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New Russian Defense Minister Appointed; Presidents Putin and Xi Prepare To Meet in Beijing

Explaining the appointment of economist Andrey Belousov as Russia’s new Minister of Defense, Russian presidential spokesman Dmitry Peskov said this week, “The Defense Ministry must be absolutely open to innovation, to introduce advanced ideas and to create conditions for economic competitiveness—that’s why the President chose the candidacy of Andrey Removich Belousov.” Given Belousov’s long history as an economic aide to President Putin, and as an advocate for state investment in infrastructure and industry, at least the potential exists—within this cauldron of horrific war in Ukraine, in Gaza, and potential hot war at China’s doorstep in the Pacific—for a shift in national policy in Russia, with regards to the Russian economy as a whole.

Simultaneously, Chinese diplomats are discussing, internationally, President Xi’s directive of January 31, 2024 which calls for “the development of new productive forces, [promoting] high quality development,” as reported by Xinhua. Xi called for “a new productive theory” at a meeting of the Political Bureau of the CPC Central Committee. According to Xinhua, Xi explained, “New productive forces are driven by revolutionary technological breakthroughs, innovative allocation of production factors, and deep industrial transformation and upgrading, taking the improvement of workers, means of labor, subjects of labor and their optimal combinations as its basic connotation, and a substantial increase in total factor productivity as its core hallmark.”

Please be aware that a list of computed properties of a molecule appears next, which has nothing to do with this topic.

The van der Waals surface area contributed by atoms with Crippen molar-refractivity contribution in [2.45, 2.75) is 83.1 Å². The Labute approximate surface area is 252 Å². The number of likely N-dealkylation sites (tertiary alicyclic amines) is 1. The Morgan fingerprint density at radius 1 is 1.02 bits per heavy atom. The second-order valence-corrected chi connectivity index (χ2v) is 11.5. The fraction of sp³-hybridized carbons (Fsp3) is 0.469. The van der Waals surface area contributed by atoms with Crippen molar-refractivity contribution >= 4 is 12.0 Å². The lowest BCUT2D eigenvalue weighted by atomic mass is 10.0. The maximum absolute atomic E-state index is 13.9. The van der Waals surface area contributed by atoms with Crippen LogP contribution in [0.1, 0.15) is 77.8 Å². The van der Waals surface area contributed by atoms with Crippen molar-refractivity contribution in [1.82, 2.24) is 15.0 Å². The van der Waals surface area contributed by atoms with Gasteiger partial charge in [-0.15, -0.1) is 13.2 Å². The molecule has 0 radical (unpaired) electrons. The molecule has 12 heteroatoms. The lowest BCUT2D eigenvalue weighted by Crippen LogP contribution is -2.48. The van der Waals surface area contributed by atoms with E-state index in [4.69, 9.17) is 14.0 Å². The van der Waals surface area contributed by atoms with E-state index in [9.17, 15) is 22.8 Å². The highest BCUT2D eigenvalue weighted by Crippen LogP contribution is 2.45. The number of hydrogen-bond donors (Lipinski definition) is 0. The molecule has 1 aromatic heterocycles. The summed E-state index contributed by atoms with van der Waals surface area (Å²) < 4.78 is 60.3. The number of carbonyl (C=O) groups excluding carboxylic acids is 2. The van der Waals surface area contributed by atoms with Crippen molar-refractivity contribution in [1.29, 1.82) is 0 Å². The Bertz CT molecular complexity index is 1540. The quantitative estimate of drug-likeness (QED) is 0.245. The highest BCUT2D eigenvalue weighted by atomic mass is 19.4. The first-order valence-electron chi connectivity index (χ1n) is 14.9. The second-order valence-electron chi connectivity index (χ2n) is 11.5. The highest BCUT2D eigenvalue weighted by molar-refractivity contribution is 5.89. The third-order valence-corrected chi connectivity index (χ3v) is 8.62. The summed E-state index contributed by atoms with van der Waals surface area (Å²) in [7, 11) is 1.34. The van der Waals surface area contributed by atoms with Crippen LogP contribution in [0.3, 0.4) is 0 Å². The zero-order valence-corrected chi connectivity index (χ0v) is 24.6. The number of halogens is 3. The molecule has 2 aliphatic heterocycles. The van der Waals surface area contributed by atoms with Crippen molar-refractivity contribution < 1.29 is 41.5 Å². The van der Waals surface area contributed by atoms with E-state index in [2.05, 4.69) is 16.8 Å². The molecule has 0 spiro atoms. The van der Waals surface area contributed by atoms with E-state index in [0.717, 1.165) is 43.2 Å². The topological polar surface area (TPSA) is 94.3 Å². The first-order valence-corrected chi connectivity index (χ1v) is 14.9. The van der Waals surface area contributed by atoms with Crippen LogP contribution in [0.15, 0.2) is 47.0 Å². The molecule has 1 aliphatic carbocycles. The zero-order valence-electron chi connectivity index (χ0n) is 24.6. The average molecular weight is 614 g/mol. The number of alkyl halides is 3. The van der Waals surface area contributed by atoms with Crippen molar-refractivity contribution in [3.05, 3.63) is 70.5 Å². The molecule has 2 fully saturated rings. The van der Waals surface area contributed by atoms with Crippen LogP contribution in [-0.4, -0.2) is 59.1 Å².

Seeming to echo Lyndon LaRouche’s physical economic analysis of discontinuous “jumps,” or “phase shifts”—within an entire national economy—when fundamental scientific discoveries are propagated through an economy, Xi called for “strengthening sci-tech innovation, especially original and disruptive innovation.”

Further, Xi specified, “sci-tech innovations should be applied to specific industries and industrial chains in a timely manner. Efforts should be made to transform and upgrade traditional industries, foster emerging industries, make arrangements for future industries, and improve the modern industrial system.”

Presently, during Russia’s special military operation (SMO) in Ukraine, Russia’s defense budget has grown from 3% to 6.7% of GDP. Peskov explained, “Today, the winner on the battlefield is the one who is open to innovation, more open to the most rapid implementation.” Thus, the appointment of a new Defense Minister to “disrupt” the industrial status quo.

Only potential policy changes are indicated. All shifts in the Russian cabinet are not yet revealed. However, when Presidents Putin and Xi meet in Beijing on May 15-16, they will undoubtedly be discussing a needed new security and economic development architecture for all of Eurasia—as a barrier to looming world war—which architecture, if implemented, would reshape the world economy.